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Red Sox Clinch Division, Miss Opportunity for Home Field Advantage

The Red Sox lost in horrific fashion, but still managed to clinch the AL East with Toronto's loss to the Orioles. (USA Today)

That’s not exactly how you draw up clinching the division.

With the Boston Red Sox leading the New York Yankees 3-0 in the eighth inning, the Baltimore Orioles came back to beat the Toronto Blue Jays 3-2 and clinch the American League East division title for the Red Sox, win or lose against the Yankees.

The Red Sox chose the losing route. Needing just three outs to kick off the celebration with a win, Craig Kimbrel threw 28 more pitches than I did in recording the same number of outs (that would be zero). He gave up a single, walked three, and threw a wild pitch.

On came Joe Kelly with the bases loaded and a two-run lead. He managed to record two outs to nearly salvage the situation, but Mark Teixeira seemed to take issue with David Ortiz’s spotlight stealing retirement tour and unloaded on a 99 mile per hour fastball for a walk-off grand slam.

The Red Sox celebrated anyway, and deservedly so. It has been three years since the Red Sox last made a postseason appearance, having also made the worst-to-first leap in 2013. (Shhhh…)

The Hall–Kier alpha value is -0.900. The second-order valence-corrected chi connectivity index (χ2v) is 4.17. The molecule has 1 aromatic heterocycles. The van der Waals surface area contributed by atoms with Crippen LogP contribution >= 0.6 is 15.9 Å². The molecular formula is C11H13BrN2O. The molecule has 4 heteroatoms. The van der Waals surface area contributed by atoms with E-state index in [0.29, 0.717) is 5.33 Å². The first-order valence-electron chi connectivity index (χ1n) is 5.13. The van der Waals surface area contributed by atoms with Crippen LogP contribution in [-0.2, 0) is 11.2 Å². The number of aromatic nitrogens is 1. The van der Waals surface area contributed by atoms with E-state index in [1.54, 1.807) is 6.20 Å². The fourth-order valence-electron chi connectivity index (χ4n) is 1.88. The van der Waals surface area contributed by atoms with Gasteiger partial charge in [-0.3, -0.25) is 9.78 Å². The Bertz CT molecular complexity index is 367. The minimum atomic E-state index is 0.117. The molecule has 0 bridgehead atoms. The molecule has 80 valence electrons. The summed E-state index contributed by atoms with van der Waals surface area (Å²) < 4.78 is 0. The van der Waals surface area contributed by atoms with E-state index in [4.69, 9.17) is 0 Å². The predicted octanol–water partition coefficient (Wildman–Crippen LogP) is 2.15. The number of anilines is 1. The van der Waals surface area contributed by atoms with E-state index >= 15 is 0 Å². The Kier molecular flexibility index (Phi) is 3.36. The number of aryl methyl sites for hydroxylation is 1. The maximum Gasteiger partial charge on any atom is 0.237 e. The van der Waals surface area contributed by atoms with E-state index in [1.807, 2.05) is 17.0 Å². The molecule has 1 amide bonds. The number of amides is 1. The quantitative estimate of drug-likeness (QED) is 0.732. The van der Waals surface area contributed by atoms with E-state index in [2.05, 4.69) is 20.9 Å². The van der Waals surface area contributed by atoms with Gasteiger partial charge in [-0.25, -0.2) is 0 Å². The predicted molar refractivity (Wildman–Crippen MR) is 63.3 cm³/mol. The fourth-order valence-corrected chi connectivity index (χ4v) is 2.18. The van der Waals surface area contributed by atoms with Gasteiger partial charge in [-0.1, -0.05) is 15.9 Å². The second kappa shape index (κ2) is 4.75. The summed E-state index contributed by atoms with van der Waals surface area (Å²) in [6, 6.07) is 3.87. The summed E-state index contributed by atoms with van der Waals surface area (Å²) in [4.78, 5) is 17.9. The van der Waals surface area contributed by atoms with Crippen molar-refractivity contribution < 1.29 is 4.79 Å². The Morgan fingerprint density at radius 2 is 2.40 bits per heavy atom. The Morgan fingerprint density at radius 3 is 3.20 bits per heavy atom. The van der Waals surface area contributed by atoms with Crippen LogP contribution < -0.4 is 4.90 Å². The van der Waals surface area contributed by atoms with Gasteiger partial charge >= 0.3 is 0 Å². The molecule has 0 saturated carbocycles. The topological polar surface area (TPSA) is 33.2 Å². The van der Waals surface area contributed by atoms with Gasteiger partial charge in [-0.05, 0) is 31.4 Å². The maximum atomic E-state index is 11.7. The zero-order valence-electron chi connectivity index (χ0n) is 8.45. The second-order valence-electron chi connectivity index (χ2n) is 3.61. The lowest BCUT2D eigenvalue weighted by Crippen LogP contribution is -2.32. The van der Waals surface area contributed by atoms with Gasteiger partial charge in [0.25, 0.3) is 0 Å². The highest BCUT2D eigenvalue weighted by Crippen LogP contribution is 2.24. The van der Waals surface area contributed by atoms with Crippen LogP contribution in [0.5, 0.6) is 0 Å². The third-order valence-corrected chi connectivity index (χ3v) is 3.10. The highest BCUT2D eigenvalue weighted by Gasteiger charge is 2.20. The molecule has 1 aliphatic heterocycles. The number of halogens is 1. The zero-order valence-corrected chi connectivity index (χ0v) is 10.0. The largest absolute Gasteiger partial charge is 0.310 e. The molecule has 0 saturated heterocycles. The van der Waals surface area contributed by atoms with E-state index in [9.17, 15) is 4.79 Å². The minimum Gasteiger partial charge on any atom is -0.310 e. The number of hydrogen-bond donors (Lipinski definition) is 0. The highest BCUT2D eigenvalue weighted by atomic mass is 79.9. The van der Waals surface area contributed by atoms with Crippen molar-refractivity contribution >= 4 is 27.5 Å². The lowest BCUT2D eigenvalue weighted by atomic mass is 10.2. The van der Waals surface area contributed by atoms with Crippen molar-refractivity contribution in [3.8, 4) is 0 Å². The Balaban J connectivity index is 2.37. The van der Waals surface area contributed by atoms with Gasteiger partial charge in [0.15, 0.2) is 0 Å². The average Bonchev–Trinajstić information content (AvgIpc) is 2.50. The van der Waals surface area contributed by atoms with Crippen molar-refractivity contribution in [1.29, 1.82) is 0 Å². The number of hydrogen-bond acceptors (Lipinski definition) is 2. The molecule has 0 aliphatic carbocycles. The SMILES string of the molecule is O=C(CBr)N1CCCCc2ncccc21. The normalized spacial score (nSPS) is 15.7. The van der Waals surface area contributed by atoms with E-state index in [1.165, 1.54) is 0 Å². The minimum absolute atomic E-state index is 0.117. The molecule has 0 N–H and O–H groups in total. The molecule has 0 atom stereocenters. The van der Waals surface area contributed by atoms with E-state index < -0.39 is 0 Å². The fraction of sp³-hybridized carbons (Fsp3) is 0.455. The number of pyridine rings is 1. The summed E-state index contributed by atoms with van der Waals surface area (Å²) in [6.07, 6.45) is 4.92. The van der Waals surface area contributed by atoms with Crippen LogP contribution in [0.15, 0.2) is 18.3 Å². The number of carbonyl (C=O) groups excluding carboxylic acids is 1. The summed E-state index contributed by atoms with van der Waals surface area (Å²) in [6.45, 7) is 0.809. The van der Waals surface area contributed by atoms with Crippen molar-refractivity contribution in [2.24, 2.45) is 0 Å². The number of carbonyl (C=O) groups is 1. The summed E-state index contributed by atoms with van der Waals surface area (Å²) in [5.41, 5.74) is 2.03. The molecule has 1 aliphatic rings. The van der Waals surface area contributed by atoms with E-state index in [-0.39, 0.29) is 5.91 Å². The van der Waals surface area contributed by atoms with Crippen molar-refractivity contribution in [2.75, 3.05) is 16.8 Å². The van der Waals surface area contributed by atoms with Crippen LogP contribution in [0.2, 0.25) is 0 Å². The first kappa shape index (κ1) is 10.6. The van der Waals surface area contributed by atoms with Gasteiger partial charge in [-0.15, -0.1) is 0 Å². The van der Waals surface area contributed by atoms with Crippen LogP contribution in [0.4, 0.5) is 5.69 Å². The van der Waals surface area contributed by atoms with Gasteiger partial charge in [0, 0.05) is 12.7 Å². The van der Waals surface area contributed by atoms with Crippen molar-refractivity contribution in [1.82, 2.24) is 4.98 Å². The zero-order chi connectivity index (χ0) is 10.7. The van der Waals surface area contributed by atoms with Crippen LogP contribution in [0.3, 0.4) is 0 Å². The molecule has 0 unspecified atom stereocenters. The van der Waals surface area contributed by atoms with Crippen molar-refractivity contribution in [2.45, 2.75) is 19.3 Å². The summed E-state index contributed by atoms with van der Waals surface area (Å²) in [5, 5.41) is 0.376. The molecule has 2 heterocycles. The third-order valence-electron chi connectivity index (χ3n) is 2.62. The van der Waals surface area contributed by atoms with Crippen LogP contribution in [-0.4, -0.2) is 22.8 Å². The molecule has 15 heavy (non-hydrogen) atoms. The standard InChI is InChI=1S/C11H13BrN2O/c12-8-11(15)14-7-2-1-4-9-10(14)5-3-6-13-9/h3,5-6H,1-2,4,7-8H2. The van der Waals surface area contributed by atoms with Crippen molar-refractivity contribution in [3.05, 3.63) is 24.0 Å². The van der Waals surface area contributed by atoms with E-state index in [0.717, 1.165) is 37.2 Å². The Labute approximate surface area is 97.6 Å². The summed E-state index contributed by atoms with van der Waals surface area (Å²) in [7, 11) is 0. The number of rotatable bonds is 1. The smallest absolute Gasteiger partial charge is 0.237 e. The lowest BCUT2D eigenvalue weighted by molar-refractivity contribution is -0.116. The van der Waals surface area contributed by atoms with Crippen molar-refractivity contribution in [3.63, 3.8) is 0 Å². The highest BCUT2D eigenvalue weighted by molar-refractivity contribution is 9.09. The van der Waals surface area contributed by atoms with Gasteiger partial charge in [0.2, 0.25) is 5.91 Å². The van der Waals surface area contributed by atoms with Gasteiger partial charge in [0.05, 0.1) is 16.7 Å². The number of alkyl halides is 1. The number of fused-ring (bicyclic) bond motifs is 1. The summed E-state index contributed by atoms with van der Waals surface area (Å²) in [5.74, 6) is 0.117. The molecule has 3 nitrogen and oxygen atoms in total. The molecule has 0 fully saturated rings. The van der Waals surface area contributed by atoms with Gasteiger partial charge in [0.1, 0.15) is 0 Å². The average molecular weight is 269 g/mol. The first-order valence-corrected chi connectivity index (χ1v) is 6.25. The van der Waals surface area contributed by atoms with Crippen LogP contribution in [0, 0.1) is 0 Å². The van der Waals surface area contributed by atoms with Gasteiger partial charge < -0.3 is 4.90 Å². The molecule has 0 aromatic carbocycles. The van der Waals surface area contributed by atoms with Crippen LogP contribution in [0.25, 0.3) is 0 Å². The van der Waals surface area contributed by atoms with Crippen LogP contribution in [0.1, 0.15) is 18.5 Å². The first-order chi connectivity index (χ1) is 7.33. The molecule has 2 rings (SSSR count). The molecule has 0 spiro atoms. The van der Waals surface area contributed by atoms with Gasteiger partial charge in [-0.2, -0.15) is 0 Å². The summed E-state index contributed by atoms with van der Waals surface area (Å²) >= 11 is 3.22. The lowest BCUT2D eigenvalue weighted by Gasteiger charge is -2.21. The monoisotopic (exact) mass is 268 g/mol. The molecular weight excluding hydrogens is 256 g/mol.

But more importantly than the warm, fuzzy feeling of spraying champagne after a win, the Red Sox missed an opportunity to keep pace in the race for home field advantage in the AL. Entering Wednesday, the Texas Rangers, Cleveland Indians, and Red Sox were separated by all of two games total for the best AL record and homefield advantage throughout the postseason (thanks, Eric Hosmer and the All-Star Game!).

The Indians lost a rain shortened contest to the Detroit Tigers and remained one game behind Boston, but the Rangers stormed back to beat the Brewers and gain a 1.5-game cushion for the best record with four left to play.

Home field advantage is somewhat of a misnomer in baseball, as health, rest and avoiding the wild card crapshoot take precedence for postseason-bound teams in the waning days of the regular season. This isn’t football (why oh why couldn’t the New England Patriots have secured home field advantage for last year’s AFC Championship?!) or basketball (non-LeBron division).

Home field advantage in baseball is more like a remote car starter in  winter – sure, you can get by well enough without it, but isn’t it nice?

Now the Red Sox have themselves a little more scraping to do before the end of the season just to secure home field for the ALDS, let alone the ALCS.

But that’s the gravy on the playoff mashed potatoes. After the Red Sox suffered two straight last place finishes, Dave Dombrowski’s imperative this season was to get Ortiz to meaningful October baseball.

It may have come after one of the worst losses of the season, but however it came to pass, the Red Sox are once again – finally – AL East champions. Mission accomplished.

About Nick Bohlen - @ndbohlen

Nick is an editor and regular contributor for the Patriots, Celtics, and Red Sox sections of SoB. (Despite growing up in Vermont, just a short drive from Canada, hockey never really caught on with him.) Follow him on twitter: @ndbohlen

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